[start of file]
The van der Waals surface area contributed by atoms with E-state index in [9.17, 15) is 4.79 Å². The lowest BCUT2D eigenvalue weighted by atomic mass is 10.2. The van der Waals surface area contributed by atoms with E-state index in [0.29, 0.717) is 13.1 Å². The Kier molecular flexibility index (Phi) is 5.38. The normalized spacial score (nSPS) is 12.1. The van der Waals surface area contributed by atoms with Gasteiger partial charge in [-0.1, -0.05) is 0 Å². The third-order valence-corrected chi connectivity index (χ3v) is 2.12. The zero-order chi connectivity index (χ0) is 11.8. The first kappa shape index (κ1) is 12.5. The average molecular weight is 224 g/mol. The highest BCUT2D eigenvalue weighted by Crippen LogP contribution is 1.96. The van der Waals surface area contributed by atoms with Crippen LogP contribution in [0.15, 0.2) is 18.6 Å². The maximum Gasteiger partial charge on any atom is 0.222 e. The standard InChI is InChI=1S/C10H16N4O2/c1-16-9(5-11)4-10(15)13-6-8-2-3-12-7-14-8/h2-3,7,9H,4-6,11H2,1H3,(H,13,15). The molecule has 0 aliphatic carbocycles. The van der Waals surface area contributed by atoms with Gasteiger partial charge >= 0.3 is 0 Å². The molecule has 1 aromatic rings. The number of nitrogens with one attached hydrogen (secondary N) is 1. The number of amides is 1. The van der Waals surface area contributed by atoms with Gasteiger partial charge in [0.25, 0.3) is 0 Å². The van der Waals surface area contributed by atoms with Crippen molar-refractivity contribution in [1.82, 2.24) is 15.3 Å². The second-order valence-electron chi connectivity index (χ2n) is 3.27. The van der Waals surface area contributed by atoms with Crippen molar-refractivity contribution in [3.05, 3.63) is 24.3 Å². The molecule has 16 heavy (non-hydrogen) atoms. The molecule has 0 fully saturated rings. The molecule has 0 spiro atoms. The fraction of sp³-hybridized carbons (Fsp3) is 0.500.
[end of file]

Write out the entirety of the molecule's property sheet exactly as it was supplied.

The van der Waals surface area contributed by atoms with E-state index in [9.17, 15) is 4.79 Å². The lowest BCUT2D eigenvalue weighted by atomic mass is 10.2. The van der Waals surface area contributed by atoms with E-state index in [0.29, 0.717) is 13.1 Å². The Kier molecular flexibility index (Phi) is 5.38. The normalized spacial score (nSPS) is 12.1. The van der Waals surface area contributed by atoms with Gasteiger partial charge in [-0.1, -0.05) is 0 Å². The third-order valence-corrected chi connectivity index (χ3v) is 2.12. The zero-order chi connectivity index (χ0) is 11.8. The first kappa shape index (κ1) is 12.5. The average molecular weight is 224 g/mol. The highest BCUT2D eigenvalue weighted by Crippen LogP contribution is 1.96. The van der Waals surface area contributed by atoms with Crippen LogP contribution in [0.15, 0.2) is 18.6 Å². The maximum Gasteiger partial charge on any atom is 0.222 e. The standard InChI is InChI=1S/C10H16N4O2/c1-16-9(5-11)4-10(15)13-6-8-2-3-12-7-14-8/h2-3,7,9H,4-6,11H2,1H3,(H,13,15). The molecule has 0 aliphatic carbocycles. The van der Waals surface area contributed by atoms with Gasteiger partial charge >= 0.3 is 0 Å². The molecule has 1 aromatic rings. The number of nitrogens with one attached hydrogen (secondary N) is 1. The number of amides is 1. The van der Waals surface area contributed by atoms with Gasteiger partial charge in [0.25, 0.3) is 0 Å². The van der Waals surface area contributed by atoms with Crippen molar-refractivity contribution in [1.82, 2.24) is 15.3 Å². The second-order valence-electron chi connectivity index (χ2n) is 3.27. The van der Waals surface area contributed by atoms with Crippen molar-refractivity contribution in [3.05, 3.63) is 24.3 Å². The molecule has 16 heavy (non-hydrogen) atoms. The molecule has 0 fully saturated rings. The molecule has 0 spiro atoms. The fraction of sp³-hybridized carbons (Fsp3) is 0.500.